A plea to eat less meat

Human overconsumption of meat and dairy products creates serious environmental consequences. Consumption of meat and dairy requires animal agriculturalists to resort to the production of cheap and low quality corn and soy feed, which takes an immense toll on our environment.

Livestock produces environmentally harmful greenhouse gases. But the crops used to feed livestock produce more substantial amounts. Nitrous oxide, or N2O, is the single most destructive ozone-depleting emission, has 296 times the global warming potential of carbon dioxide and stays in the atmosphere for 150 years. Only 5 percent of nitrous oxide emissions come from manure management of livestock. A monumental 75 percent comes from agricultural soil management. 

Yes, much of this is from crops being grown for human consumption. But of the most environmentally unsound crops, 60 percent of corn and 47 percent of soy in the United States is used to feed animals. These crops have a detrimental effect on the environment, and our hunger for meat only encourages their growth.

The fact is that, while extremely popular, corn crops are terrible for our environment. Corn is immensely overproduced due to government subsidies and thus, is grown across approximately 97 million acres of land in the United States — more than any other crop. Corn is also grown in large monocultures, which means that there is little to no crop rotation, making the crops more vulnerable to insect infestations. Due to the likeliness of these infestations, more nitrogen fertilizer and pesticides are required with corn than any other crop. Every year, over six million tons of nitrogen is used on corn through chemical fertilizers and manure, which results in greater amounts of nitrous oxide being released into the atmosphere and depleting the ozone layer. Cornfields also consume over six billion gallons of fresh water each year in the United States. Not to mention that one acre of corn is responsible for using on average 60 gallons of fossil fuels for production and distribution.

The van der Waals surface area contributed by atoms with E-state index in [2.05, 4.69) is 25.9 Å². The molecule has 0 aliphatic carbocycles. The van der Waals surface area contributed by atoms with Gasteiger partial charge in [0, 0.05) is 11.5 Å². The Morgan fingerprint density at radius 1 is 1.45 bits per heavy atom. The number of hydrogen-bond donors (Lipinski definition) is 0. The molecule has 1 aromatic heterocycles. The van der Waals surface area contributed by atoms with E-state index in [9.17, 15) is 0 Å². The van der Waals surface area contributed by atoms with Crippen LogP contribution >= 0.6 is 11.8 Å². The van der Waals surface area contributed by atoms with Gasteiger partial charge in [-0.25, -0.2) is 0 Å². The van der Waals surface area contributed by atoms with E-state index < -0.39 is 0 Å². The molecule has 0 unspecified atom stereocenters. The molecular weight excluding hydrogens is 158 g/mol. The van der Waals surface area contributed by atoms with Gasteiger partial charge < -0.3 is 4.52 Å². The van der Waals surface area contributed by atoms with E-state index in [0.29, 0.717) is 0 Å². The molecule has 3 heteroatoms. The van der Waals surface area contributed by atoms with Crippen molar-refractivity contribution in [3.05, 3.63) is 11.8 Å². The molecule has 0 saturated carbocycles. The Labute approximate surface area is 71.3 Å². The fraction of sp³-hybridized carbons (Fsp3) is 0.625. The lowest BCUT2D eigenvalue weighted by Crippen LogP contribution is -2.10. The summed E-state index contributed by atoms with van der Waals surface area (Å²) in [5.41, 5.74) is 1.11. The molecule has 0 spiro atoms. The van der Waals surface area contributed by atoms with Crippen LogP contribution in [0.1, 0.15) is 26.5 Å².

Mass soy production has also led to monocultures, meaning heavy reliance on nitrogen-based fertilizers and pesticides. In the year 2000, 75.2 million pounds of herbicide was used for United States soybean production, according to the USDA. This number continues to rise. Increased demand for meat, and consequent livestock feed, causes the amount of chemical insecticides used to rise.

Deforestation to make room for soy plantation also takes a tremendous toll on the environment, accounting for about 15 to 20 percent of all human-caused greenhouse gas emissions. Since rainforests store all of their nutrients within living matter, destruction of these forests releases large amounts of carbon. In Brazil, for example, over 473 million tons of carbon dioxide was released to make room for soybean plantation. Also, soybean production requires immense quantities of water. Approximately 530 gallons of water are needed to produce a mere two pounds of soybeans.

The livestock itself also plays a dangerous role in the deterioration of our environment. Cattle ranching alone accounts for 80 percent of deforestation of the Amazon rainforest. The feed crops for this cattle accounts for another 10 percent, meaning that 90 percent of the loss of the Amazon rainforest is directly attributed to animal agriculture. A 2006 study by the United Nations Food and Agriculture Organization (FAO) finds that 18 percent of all global greenhouse gas emissions come directly from livestock production, which is more than the emissions attributed to transportation. Mass produced livestock is not environmentally responsible or a viable option for feeding the world.

The effects of mass demand for livestock and their feed crops on the environment is demonstrated to be detrimental. The one thing each of us can do is reduce meat and dairy consumption. While the U.S. Department of Agriculture recommends consuming no more than 4 oz. of meat per day, American men on average eat 6.9, and women eat 4.4. On average, we only need 2 ounces of protein daily. Even those trying to build muscle only need 4 ounces. a day to do so. Anything more is overkill. If the average American cut down their meat consumption even to what is a healthy amount of protein, we could begin to fix the issues caused by industrial animal agriculture. We need to be more conscious about what we eat — more protein through beans, nuts, and grains and less through processed meats which are killing our bodies and environment. So please, if you want to preserve our rainforests, our water supply, and our atmosphere — eat fewer animal products.

Krystal Bagnaschi is an intern at the Office of the Community Lawyer. She is a senior at The Gilbert School.